I have done a little work to trace my family, creating a family tree online, but I don't have much persistence for genealogy. I joined Ancestry.com with the required World membership, and pushed my family tree up/back a few generations. This tree is public, and can be viewed online with a guest (or paying) membership, and I have uploaded some photos and records. I enjoyed connecting some of the dots, especially tracing the stories for family members I had met or knew a little about. But the information becomes increasingly unreliable as I go back a few generations, especially in Scotland where the records are very terse or missing altogether. I have not tried to document any of the connections beyond the family tree & saving some of the records found online. After a few months I let my membership lapse, and set aside family research which I found far too time consuming! Here are few facts about recent generations, along with abbreviated charts.
Sivell is my mother's family name. Elspeth Sivell was born in Paisley, Scotland, and was an only child. Her parents built a home in Kirkcudbright, where she spent most of her childhood. She graduated from Aberdeen University, where she met my father. My maternal grandfather Robert Sivell, always known to us as Bob, died when I was only three years old.
Robert Sivell, R.S.A., was a painter whose art work I respect and enjoy. His work includes commissioned portraits, commissions from the British War Musueum during WW II, and an immense set of murals on the walls of the Student Union of Aberdeen University. Various members of the family, especially my mother and grandmother, show up often in Robert Sivell's paintings. I try to track these paintings and collect images for my family records. My Mother loved her artist father, and kept many photos, paintings, and memorabilia.
My grandfather, known always to me as Bob, had a brother and three sisters, two of whom emigrated to Canada. Their grandfather was Henry James Sivell, of Port Glasgow Scotland, the captain of a sailing ship named the "William Campbell" which sank in 1858. My great grandfather was also named Robert Sivell, he married Agnes Wylie in 1876. Members of the Sivell family dispersed to Australia, Canada, and the United States.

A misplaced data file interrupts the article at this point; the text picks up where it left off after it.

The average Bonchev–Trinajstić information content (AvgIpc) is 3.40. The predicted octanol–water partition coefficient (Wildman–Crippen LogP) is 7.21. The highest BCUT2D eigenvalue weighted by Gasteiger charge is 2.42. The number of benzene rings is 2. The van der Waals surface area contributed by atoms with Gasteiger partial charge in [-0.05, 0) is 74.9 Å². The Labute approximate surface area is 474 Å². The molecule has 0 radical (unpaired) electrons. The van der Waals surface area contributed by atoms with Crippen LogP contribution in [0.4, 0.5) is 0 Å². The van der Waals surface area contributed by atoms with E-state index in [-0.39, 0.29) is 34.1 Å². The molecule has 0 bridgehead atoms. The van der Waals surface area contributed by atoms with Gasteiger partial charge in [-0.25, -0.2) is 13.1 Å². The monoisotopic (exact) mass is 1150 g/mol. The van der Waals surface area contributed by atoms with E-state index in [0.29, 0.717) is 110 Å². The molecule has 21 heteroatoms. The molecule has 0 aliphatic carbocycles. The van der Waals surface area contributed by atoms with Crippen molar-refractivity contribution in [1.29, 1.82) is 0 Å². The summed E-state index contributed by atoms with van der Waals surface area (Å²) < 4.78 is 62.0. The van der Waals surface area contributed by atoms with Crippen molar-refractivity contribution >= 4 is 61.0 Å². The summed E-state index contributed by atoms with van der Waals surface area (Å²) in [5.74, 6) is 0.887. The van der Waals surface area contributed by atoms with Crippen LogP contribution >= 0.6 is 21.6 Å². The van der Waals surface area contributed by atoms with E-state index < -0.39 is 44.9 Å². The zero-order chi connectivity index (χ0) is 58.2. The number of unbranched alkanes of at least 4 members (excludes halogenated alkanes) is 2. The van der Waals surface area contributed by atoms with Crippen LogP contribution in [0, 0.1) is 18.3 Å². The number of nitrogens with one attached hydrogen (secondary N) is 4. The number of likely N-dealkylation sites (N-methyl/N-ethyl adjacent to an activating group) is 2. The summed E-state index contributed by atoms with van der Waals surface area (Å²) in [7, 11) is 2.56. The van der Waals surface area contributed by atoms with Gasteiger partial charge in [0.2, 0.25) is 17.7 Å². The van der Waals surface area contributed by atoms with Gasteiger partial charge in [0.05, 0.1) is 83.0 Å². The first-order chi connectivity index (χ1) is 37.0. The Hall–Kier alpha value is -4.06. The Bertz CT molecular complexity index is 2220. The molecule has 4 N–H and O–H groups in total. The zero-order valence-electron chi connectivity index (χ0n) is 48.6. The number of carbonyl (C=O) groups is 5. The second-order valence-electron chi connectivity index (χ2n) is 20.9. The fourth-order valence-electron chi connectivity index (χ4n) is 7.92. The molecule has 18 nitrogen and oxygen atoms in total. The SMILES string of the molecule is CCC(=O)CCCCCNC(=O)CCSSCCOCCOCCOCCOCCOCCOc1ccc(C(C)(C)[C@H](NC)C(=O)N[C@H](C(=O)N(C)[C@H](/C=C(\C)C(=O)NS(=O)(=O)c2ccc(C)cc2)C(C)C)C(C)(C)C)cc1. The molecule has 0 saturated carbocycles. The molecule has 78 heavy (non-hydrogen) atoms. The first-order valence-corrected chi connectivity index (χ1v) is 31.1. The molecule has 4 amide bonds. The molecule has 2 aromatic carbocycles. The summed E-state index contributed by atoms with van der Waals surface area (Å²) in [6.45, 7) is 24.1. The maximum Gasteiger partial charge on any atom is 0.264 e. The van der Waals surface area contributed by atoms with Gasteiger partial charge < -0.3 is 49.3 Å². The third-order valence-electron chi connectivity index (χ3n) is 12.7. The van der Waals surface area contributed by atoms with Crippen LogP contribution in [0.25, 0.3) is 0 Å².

The Sivell family has been thought to have moved to Paisley, Scotland as part of a migration of Flemish weavers in the mid-nineteenth century. My maternal grandfather, Robert Sivell, liked to think he had Italian roots, but he had no known basis for this idea other than his olive skin and general appearance. His father may have been a Paisley carpenter or ship builder, and before that there was Henry Sivell, a sailing ship captain, drowned in the Clyde when his ship collided with a steam ship.
I have some written history focused on my grandfather, memories from my Mother consisting of a combination of direct recollections, second hand stories, and gleanings from old articles, letters and notes. She has unearthed some articles and receipts specifically dealing with several of his paintings.
The Sayers were boatbuilders and wood workers from Paisley, who moved to Kirkcudbright (the Galloway coast of Scotland). My maternal great grandfather James Sayers is the white haired gentleman in the photo at left; that is my mother on his lap. My maternal grandmother Isobel Sayers, stands behind her father. Belle was one of thirteen children; I remember two of her sisters, Kate Sayers Hunter and Molly Sayers Walmsley, seen in the photo below. Great Aunt Kate lived in a red brick house next door to Bob and Belle at the Stell, Kirkcudbright, and we would run round to visit her sometimes during the year I lived at Ard na Stell, just up the hill. Auntie Kate kept her bad leg propped up on a stool, while watching endless games of football (the only television I had access at the time). It seemed she always had a bowl of licorice allsorts out to share, and both television and an open dish of sweets were novelties to us. Unfortunately I never had a taste for licorice (or spectator sports). My sister and I would nibble away at the sugary bits of the candy, and try to get rid of the black licorice parts!
One of Belle's brothers, Charles Marshall Sayers, joined another brother in Seattle, Washington for a few years before moving to California. He was a very skilled woodworker, who built two homes, doing all the woodwork himself, creating beautiful hand carved mantles, doors, gates, and furniture. He ran a small woodworking school for many years and in 1942 published a book on woodcarving that has been reprinted by Dover Press. There are quite a few photos and records of his lovely work. His grandson, Kenneth M. Davis carries on the wood carving tradition of the Sayers family.
I don't have much other information collected about the Sayers, but I have been in touch with a relative in California, U.S.A. and one in the United Kingdom.
My father's name was Hilton Stowell, and he was born and raised in London, England, son of Oscar Stowell and May Lillian Dora Fisk Stowell. I am not sure what took him to Aberdeen, where he met my mother. He had one much older sister, my aunt Marjorie, who lived and worked in London, and never married. After my parents moved to the United States in 1964 we stayed in touch, and I saw her again, once in the U.S. and once on a visit to England. My father returned to England to live with her for a year or so not too long before she died.
My grandfather, Oscar Stowell, died in 1947, before I was born, and I don't remember meeting any of his siblings or other members of the Stowell family. Stowell is a common family name in the UK, and I don't have much evidence of the connections, although my father was fairly convinced that we are directly descended from the (very religious!) Stowells from the Isle of Mann. If so there are a number of reverends and religious schoolmasters in the family line.